How is thromboembolism treated in paroxysmal nocturnal hemoglobinuria (PNH)?

Updated: May 20, 2021
  • Author: Emmanuel C Besa, MD; Chief Editor: Sara J Grethlein, MD, FACP  more...
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Patients with PNH who develop acute thrombosis should immediately be started on eculizumab or ravulizumab, if they are not already taking it, as this reduces the risk of thrombosis extension or recurrence. [13] Otherwise, management of thrombotic complications follows standard principles, including using heparin emergently, then maintenance therapy with an oral anticoagulant, such as warfarin. Sometimes, heparin can exacerbate the thrombotic problem, possibly by activating complement. This can be prevented by using inhibitors of the cyclooxygenase system such as aspirin, ibuprofen, or sulfinpyrazone.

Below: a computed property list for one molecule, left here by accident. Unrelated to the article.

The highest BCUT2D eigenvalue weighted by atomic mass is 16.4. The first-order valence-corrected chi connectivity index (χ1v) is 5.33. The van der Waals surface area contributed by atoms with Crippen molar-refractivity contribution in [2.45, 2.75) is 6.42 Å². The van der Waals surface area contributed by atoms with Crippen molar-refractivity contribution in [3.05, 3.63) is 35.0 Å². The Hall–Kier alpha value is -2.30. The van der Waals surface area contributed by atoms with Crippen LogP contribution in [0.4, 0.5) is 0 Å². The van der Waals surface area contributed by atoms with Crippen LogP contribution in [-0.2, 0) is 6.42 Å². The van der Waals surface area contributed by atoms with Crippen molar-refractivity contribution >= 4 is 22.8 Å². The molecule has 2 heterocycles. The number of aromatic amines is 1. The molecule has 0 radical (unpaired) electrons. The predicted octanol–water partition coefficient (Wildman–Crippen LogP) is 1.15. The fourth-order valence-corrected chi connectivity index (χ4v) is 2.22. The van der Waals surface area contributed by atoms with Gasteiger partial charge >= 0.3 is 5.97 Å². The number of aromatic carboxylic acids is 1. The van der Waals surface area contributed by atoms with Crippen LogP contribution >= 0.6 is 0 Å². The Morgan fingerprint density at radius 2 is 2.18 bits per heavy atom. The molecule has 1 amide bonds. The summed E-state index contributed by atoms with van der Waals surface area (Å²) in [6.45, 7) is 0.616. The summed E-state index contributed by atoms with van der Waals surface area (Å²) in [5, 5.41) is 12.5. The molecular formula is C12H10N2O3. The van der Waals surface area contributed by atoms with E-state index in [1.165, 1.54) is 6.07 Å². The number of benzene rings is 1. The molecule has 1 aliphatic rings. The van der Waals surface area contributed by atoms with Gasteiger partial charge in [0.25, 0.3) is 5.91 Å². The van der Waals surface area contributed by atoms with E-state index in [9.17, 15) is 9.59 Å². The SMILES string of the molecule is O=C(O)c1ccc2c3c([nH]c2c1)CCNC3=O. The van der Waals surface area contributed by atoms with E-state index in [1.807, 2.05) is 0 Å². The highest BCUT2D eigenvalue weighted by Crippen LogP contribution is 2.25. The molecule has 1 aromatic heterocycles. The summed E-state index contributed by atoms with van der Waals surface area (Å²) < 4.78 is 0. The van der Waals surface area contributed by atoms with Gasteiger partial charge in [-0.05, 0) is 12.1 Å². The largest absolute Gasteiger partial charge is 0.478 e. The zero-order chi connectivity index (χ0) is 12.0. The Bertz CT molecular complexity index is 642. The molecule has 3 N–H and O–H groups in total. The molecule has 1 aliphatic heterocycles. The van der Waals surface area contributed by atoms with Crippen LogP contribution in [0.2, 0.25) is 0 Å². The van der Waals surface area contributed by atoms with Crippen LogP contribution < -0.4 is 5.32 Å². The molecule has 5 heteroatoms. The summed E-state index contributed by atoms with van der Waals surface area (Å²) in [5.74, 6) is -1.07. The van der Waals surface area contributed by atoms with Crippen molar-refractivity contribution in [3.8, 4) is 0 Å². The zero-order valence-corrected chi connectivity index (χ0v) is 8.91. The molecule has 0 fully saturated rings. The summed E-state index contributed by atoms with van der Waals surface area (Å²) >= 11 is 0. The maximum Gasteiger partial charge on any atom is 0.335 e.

Primary prophylaxis of thromboembolism for patients with PNH has been advocated. Whether this approach is safe and effective in all patients with PNH remains controversial, however.

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